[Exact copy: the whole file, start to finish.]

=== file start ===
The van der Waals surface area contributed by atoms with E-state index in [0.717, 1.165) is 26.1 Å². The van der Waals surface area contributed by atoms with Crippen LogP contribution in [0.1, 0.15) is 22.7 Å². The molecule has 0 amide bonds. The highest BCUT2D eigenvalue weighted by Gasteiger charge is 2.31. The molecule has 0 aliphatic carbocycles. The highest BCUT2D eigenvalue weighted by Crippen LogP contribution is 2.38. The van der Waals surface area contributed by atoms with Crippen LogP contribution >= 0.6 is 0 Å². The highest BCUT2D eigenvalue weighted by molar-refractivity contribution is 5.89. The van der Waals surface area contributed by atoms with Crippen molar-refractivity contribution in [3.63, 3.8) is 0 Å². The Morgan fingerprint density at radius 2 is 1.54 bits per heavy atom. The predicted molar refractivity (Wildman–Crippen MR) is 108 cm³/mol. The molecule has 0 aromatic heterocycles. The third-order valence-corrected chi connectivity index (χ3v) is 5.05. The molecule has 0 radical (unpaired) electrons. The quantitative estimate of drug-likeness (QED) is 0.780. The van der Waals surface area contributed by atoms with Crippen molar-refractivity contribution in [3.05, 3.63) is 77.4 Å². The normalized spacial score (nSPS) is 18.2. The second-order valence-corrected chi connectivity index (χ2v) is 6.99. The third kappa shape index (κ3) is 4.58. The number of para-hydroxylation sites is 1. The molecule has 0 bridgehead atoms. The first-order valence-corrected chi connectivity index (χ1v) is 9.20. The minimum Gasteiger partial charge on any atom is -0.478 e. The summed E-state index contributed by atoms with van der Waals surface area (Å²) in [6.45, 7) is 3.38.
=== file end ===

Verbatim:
The van der Waals surface area contributed by atoms with E-state index in [0.717, 1.165) is 26.1 Å². The van der Waals surface area contributed by atoms with Crippen LogP contribution in [0.1, 0.15) is 22.7 Å². The molecule has 0 amide bonds. The highest BCUT2D eigenvalue weighted by Gasteiger charge is 2.31. The molecule has 0 aliphatic carbocycles. The highest BCUT2D eigenvalue weighted by Crippen LogP contribution is 2.38. The van der Waals surface area contributed by atoms with Crippen LogP contribution >= 0.6 is 0 Å². The highest BCUT2D eigenvalue weighted by molar-refractivity contribution is 5.89. The van der Waals surface area contributed by atoms with Crippen molar-refractivity contribution in [3.63, 3.8) is 0 Å². The Morgan fingerprint density at radius 2 is 1.54 bits per heavy atom. The predicted molar refractivity (Wildman–Crippen MR) is 108 cm³/mol. The molecule has 0 aromatic heterocycles. The third-order valence-corrected chi connectivity index (χ3v) is 5.05. The molecule has 0 radical (unpaired) electrons. The quantitative estimate of drug-likeness (QED) is 0.780. The van der Waals surface area contributed by atoms with Crippen molar-refractivity contribution in [3.05, 3.63) is 77.4 Å². The normalized spacial score (nSPS) is 18.2. The second-order valence-corrected chi connectivity index (χ2v) is 6.99. The third kappa shape index (κ3) is 4.58. The number of para-hydroxylation sites is 1. The molecule has 0 bridgehead atoms. The first-order valence-corrected chi connectivity index (χ1v) is 9.20. The minimum Gasteiger partial charge on any atom is -0.478 e. The summed E-state index contributed by atoms with van der Waals surface area (Å²) in [6.45, 7) is 3.38.